Couple Fined For Bible Study, Calls It Persecution

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Chuck and Stephanie Fromm live in a 4,700-square-foot home on 1.5 acres in San Juan Capistrano, Calif. -- a prime location to gather with friends and neighbors.

For years, they've held Bible study in their home, drawing up to 50 people.

But in April, officials ordered those meetings to stop. One of 52 neighbors in the Fromms' rural subdivision had complained that the Bible studies were a nuisance.

In the months following, other citations were issued for violating a city code requiring a permit for any "regular" meeting by "religious, fraternal or nonprofit organizations."

So far, the Fromms have paid $300 in fines.

"I was just mortified that the city, as an agency, could really govern what was going on in my home," Chuck Fromm told CBN News.

"Right around the corner from our street there's a drug house," he later added. "The drug issue is a public safety issue and that's where the city should be concentrating its resources."

City Rooted in Religion

San Juan Capistrano is known for its religious roots and historic Catholic mission.

A city attorney released a statement to CBN News saying," The city does not prohibit home Bible studies."

"The issue with the Fromm case involves the question of when a property developed for residential use has been transformed into a place of public assembly," City Attorney Omar Sandoval added.

"[It] further involves regular meetings at their home... with impacts on the residential neighborhood, street access and parking," he said.

Brad Dacus, president of the Pacific Justice Institute, is working with the couple. He holds that parking isn't the issue.

"There is no parking problem. No one has a problem except one person who simply doesn't like the fact that Christians are meeting there in a Bible study," he charged.

Listen to Chuck Fromm's entire interview with CBN News below.

One city official is on the Fromms' side. Councilman Derek Reeve said he thinks the ordinance should be re-evaluated because of this case.

The rule can apply to a gathering as simple as a football party.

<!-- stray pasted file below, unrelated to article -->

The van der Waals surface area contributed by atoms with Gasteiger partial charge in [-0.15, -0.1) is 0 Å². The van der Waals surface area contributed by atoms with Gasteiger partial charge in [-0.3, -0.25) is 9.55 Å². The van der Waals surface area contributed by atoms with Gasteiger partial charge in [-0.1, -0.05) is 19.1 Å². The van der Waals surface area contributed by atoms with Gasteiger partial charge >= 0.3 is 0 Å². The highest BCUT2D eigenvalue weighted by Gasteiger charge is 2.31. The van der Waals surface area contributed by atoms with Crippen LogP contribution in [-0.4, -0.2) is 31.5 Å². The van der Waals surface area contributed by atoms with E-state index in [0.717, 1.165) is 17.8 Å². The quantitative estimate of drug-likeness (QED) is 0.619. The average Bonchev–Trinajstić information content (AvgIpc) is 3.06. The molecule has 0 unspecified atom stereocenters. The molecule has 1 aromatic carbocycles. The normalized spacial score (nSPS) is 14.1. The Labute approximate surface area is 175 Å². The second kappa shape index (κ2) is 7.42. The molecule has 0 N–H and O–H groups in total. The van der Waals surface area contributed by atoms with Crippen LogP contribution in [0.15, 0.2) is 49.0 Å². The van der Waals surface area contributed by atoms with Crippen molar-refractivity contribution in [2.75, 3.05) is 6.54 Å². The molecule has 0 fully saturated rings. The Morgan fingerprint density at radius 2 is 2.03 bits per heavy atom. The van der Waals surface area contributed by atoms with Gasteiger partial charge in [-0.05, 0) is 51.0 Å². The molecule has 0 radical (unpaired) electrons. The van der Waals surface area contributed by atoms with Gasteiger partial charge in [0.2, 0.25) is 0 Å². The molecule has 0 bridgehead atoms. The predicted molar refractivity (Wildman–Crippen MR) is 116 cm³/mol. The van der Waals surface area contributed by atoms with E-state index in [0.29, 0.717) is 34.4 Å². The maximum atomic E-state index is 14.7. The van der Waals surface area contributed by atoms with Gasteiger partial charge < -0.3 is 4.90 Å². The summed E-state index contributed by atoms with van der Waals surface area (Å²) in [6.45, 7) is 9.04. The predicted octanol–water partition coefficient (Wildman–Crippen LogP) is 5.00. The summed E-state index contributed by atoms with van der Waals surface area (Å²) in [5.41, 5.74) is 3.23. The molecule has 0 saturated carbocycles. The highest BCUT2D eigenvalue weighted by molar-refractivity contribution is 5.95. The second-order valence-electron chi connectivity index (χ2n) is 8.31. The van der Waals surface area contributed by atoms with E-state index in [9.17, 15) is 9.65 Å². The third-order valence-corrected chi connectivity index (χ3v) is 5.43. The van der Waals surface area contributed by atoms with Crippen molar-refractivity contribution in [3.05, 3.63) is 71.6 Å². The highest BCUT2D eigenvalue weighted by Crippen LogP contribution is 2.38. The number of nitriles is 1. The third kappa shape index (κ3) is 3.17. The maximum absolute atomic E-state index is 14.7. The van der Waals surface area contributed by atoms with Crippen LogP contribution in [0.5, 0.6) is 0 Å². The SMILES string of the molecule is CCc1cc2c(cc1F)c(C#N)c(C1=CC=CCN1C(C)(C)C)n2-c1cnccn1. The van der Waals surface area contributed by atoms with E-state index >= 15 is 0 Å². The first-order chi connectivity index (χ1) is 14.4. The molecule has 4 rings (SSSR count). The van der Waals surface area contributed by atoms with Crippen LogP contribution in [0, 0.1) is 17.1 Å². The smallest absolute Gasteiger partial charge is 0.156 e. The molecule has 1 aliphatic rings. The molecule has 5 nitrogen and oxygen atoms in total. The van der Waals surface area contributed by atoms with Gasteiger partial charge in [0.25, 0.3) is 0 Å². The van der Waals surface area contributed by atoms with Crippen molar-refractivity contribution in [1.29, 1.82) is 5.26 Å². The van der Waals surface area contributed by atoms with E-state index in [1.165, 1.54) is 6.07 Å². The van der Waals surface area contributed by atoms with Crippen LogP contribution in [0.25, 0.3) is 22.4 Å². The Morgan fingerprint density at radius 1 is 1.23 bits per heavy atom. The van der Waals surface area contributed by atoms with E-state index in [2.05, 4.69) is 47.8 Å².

"I would be very surprised if we do not re-evaluate this code and fix it when this is all over with," Reeve said.

"I'm working with the Fromms to fix this situation to make it very clear that if people want to hold a Bible study in their home, it's their religious right to do it," he added.

"It's their private property right to do it as well, and it's not something that should be discouraged," he said. "Frankly it's something that should be encouraged."

Enforcement or Harrassment?

In the meantime, the Fromms will continue holding their Bible study at the neighborhood clubhouse -- but not without opposition.

Chuck said that just this past Sunday, city workers interrupted their gathering to take a head count and ask questions.

The Fromms feel this is persecution similar to that seen in other nations like China.

"We don't realize how much persecution is going on at all levels until you start to get prosecuted," Chuck sad.

They've also started the website Right2Gather.com to draw attention to their case.

"God's in charge of the outcome," Chuck said. "I never expected this... where we're at now. [This] worldwide awakening to freedom and the importance of it."

A hearing is set for Oct. 7. If the city can't reach a decision, PJI is promising a fight all the way to the Supreme Court if needed.

"This fight is also for every Bible study in America," Dacus said. "Because if we do not prevail, the floodgates are going to be wide open for the similar kind of persecution and attack on every American home and family wishing to meet and read the Bible and pray as Christians should."

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